Our paper investigates the relative effects of wage subsidies and further vocational training on the subsequent employment prospects of previously unemployed program participants. First, we outline a theoretical approach based on a firm's hiring decision. For the relative effectiveness of both labor market programs the assumption concerning the formation of human capital is crucial and leads to competing hypotheses for the medium and long term. On the assumption that wage subsidies have no effect on human capital they improve individuals employment prospects less than training programs. Contrariwise, on the assumption that the formation of human capital on subsidized jobs equals that by formal training subsidization has the same employment effect as a training program. Second, we test the two hypotheses empirically, using a large administrative data set from Germany and statistical matching techniques. Our treatment groups consist of unemployed persons taking up subsidized employment or entering a further vocational training program, respectively, during March 2003. To exclude unemployment after program end we estimate the effect of keeping a subsidized job versus participating in training and taking up a job immediately afterwards. The results strongly support the latter of our competing hypotheses: Previously subsidized individuals and trained individuals who found a job immediately afterwards have the same employment rates. This leads to the conclusion that firms value training on a subsidized job as much as formal training programs.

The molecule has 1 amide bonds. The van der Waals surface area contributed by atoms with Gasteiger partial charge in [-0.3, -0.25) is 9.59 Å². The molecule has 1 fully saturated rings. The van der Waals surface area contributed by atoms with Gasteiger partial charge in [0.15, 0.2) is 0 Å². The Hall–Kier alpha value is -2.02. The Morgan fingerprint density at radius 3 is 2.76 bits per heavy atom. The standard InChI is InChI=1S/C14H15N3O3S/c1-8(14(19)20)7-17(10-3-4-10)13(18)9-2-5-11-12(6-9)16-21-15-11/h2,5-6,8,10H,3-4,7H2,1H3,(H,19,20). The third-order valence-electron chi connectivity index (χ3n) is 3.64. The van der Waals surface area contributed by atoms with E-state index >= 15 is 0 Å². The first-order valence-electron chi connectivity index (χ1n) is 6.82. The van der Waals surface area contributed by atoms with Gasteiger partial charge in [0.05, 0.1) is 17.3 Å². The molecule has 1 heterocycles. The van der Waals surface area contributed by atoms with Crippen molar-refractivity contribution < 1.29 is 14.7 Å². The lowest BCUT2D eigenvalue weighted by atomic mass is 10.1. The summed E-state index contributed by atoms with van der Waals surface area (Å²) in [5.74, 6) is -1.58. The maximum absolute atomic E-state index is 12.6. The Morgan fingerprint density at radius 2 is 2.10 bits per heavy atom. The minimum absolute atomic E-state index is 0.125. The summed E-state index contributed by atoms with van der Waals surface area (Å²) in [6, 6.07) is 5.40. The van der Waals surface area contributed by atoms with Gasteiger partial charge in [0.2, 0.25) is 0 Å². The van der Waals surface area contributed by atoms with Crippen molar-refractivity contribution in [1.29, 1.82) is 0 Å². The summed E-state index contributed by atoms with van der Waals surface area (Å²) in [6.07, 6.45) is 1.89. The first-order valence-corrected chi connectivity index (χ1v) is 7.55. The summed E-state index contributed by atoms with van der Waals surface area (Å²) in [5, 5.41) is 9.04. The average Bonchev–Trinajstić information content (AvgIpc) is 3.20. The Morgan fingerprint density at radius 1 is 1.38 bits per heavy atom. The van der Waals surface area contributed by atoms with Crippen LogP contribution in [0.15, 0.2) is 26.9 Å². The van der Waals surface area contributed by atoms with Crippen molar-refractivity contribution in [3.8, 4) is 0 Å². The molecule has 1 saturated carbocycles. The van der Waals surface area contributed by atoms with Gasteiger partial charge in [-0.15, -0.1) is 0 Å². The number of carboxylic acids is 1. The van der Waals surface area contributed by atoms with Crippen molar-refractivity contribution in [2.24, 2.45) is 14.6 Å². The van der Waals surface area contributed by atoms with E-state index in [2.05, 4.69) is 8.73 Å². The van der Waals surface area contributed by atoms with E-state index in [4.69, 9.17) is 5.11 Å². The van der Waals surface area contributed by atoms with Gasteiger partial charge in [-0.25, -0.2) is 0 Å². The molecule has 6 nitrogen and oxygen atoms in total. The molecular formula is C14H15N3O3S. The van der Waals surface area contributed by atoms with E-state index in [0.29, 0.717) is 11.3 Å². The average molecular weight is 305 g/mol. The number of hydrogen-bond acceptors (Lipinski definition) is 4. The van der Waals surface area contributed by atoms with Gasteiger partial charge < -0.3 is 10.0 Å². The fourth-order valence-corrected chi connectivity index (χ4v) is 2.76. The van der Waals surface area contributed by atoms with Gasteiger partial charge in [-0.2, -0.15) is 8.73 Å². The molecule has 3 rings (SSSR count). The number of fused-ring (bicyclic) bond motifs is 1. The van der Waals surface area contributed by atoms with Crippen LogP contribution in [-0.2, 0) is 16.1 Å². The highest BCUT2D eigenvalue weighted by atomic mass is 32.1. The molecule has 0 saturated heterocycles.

Private sector employment incentives
Labour market status
Unemployed (All cat.)